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Apple pulled the New York Times app in China, showing just how much power that country has over tech firms

The iPhone maker has little choice in the matter.

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Apple’s store in Shanghai
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If you want to do business in China, you have to play by its rules.

In case U.S. companies needed a reminder, China has served up a bold one in requiring Apple to pull down the New York Times app from its Chinese App Store.

Neither Apple nor China publicly specified what local laws the newspaper was breaking, but Apple said it was notified that the app had run afoul of the country’s rules.

“For some time now the New York Times app has not been permitted to display content to most users in China and we have been informed that the app is in violation of local regulations,” Apple said in a statement. “As a result, the app must be taken down off the China App Store. When this situation changes, the App Store will once again offer the New York Times app for download in China.”

Apple declined to comment beyond the statement, however, refusing to say what form the government request took, when it was received or what law the Times’ apps are said to have violated.

Google has notably opted not to do certain business in China, but other U.S. tech firms including Yahoo and Microsoft have found the market too big to ignore, forcing them to do all manner of unpleasant things, including providing user information on dissidents.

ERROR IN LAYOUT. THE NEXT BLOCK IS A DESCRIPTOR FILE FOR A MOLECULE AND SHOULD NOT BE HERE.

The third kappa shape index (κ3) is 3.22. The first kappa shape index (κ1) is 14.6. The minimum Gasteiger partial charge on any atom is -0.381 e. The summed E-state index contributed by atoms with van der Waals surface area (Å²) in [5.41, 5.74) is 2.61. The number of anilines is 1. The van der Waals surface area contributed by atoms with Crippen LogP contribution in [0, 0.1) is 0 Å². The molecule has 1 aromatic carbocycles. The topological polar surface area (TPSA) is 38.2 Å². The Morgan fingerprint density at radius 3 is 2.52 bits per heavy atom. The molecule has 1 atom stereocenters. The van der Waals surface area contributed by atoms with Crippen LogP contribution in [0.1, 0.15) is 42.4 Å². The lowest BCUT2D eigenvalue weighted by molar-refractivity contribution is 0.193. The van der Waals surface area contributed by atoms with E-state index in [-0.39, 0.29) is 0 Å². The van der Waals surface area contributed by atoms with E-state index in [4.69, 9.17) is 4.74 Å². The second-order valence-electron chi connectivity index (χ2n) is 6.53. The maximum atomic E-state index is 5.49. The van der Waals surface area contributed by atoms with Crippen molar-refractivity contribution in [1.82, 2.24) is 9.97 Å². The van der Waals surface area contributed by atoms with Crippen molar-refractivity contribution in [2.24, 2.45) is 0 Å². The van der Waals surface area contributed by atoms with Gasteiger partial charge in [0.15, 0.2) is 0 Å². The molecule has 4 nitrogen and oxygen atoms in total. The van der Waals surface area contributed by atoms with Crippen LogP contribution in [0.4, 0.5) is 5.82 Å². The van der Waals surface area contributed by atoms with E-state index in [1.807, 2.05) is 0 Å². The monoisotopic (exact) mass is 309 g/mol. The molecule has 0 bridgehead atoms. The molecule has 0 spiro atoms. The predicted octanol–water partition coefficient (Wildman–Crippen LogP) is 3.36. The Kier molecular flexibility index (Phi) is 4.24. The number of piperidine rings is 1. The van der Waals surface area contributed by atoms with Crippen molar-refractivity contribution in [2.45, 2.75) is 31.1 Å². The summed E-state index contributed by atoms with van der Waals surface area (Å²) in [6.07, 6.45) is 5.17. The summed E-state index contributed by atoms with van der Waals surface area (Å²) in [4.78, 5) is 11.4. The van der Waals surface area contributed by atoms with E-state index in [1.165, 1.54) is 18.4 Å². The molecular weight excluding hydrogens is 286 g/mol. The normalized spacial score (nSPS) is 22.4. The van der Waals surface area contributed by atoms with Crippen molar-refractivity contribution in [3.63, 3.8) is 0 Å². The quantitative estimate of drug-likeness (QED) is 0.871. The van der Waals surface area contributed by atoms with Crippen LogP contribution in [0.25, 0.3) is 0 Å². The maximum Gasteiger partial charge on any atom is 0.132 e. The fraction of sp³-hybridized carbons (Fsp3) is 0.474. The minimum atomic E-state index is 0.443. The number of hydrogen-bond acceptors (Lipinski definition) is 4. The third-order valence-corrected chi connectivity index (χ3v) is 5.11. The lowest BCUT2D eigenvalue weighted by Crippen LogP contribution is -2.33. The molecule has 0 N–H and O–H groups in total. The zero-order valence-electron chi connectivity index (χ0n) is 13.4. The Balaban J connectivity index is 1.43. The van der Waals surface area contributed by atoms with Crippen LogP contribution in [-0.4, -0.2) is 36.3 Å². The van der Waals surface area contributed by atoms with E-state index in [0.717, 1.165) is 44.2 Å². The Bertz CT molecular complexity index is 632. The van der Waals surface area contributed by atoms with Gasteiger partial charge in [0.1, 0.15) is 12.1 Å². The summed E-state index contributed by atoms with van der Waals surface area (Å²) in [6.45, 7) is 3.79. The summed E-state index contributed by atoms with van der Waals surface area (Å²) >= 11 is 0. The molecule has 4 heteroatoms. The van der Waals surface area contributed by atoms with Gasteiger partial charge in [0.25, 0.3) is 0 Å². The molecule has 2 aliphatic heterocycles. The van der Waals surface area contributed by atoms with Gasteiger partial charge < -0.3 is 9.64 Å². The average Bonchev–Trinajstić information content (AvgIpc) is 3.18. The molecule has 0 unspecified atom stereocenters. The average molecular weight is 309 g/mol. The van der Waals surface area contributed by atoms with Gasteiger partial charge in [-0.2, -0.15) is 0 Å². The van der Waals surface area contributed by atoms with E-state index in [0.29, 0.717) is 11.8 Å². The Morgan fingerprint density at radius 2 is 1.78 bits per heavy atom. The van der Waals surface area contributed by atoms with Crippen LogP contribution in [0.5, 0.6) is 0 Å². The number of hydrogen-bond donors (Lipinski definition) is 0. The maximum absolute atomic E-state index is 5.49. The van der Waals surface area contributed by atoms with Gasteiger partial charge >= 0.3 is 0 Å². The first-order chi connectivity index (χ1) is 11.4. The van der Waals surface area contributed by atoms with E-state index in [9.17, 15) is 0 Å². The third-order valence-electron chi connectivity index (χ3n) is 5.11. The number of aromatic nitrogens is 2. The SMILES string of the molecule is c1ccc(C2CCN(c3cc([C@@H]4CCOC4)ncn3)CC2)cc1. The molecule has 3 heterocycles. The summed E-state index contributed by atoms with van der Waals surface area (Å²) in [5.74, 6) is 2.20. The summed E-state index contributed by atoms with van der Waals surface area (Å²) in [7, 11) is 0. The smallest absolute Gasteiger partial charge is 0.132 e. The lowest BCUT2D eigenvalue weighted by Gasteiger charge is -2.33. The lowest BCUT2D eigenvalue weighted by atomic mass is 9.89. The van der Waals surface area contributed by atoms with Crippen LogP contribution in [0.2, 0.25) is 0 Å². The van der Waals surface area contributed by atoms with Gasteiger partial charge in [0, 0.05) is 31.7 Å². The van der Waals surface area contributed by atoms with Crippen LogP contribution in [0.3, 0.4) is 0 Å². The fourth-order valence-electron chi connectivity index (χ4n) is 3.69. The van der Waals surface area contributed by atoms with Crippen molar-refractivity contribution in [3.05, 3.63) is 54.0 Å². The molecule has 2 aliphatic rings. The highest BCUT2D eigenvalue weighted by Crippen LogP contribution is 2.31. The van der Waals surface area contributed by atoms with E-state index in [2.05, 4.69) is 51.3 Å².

And for Apple, China is huge. It’s one of the biggest markets for all manner of products, including iPhones and the App Store, as well as the place where nearly all of its goods are manufactured. Last quarter, the Greater China region accounted for nearly a fifth of Apple’s $46.8 billion in revenue.

The New York Times already has its website blocked by Chinese censors, but a redesigned iOS app allowed customers to bypass the firewall. The New York Times said in its article on the issue that the app will continue to work for those that have it, but that new users will have to find a way to get the app from another country’s App Store (which typically requires having a foreign credit card).

The newspaper criticized Apple’s move and asked the company to reconsider its decision.

“This is a deeply regrettable decision,” a New York Times representative said in a statement. “The request by the Chinese authorities to remove our apps is part of their wider attempt to prevent readers in China from accessing independent news coverage by The New York Times of that country — coverage which is no different from the journalism we do about every other country in the world, including the United States.”

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